For keeping back that knowledge they disdained.' p. 86. We think our readers will concur with us in ascribing no ordinary character to such poetry as this.

The conclusion of the third part leaves Mary' within the 'grave alone.' The Poet concludes,

· Here I must seize my ancient harp again,

And chaunt a simple tale, a most uncourtly strain.' Part the Fourth is, accordingly, in the varied measure of the modern metrical romance, and forms an appropriate sequel to the wondrous tale. The opening of it describes the terror and confusion which prevailed at Carelha, when Mary was first missing. Her maidens knew

"The third night of the moon in the wane.
They knew on that night that the spirits were free;
That revels of fairies were held on the lea :
And heard their small bugles, with airysome croon,

As lightly they rode on the beam of the moon.'Her breathless form is at length found prostrate on the sward, • as if in calm and deep devotion.' Her death-like appearance is beautifully described; but

* All earthly hope at last outworn,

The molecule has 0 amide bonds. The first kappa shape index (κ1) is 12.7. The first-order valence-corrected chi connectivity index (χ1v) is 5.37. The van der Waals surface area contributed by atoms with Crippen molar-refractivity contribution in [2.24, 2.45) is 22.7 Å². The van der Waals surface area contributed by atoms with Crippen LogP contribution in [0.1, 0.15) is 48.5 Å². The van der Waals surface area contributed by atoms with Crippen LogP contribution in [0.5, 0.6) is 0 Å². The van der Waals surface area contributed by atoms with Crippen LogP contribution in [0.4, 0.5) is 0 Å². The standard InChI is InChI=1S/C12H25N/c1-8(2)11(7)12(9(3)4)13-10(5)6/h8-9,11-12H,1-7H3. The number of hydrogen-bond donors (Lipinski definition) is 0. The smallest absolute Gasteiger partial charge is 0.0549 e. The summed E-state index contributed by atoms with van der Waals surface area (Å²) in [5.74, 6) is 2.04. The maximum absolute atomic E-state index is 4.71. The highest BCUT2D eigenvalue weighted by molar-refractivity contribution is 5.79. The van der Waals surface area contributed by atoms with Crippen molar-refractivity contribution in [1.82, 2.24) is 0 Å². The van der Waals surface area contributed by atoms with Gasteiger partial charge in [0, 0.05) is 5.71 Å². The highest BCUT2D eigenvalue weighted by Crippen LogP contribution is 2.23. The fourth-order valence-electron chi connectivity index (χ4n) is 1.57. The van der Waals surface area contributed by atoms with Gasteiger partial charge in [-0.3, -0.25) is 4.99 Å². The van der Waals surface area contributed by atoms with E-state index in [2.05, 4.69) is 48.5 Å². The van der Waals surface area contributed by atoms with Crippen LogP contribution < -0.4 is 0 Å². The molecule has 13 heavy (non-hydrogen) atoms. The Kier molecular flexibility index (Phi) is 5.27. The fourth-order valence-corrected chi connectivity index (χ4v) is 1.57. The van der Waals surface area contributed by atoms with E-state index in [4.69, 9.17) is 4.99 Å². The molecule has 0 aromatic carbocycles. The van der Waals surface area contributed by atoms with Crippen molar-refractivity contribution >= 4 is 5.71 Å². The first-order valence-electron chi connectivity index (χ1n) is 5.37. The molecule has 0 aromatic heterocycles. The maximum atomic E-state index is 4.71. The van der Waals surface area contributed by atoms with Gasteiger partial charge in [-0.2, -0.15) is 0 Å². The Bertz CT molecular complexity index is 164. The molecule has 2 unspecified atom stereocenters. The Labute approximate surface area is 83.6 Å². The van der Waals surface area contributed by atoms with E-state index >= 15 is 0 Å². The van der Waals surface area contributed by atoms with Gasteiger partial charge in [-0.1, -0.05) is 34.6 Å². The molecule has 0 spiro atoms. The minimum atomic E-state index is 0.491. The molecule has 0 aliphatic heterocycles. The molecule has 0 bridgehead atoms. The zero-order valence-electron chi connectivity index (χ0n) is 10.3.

The body to the tomb was borne.' We will not forestal the sequel, but leave our readers to satisfy their curiosity by perusing the volume for themselves ; only just remarking that the effect of her mysterious return, at the hour of the ghost one sabbath night,' the exclamation of her lady mother, who instantly recoguizes the foot of her daughter, but checks herself with

· The grave is deep, it may not be!' And their meeting, when the door of the hall is opened, are in the most picturesque style of romantic adventure, and exquisitely touching

« That mould is sensible and warm,
It leans upon a parent's arm.
The kiss is sweet, and the tears are sheen,
And kind are the words that pass between;
They cling as never more to sunder,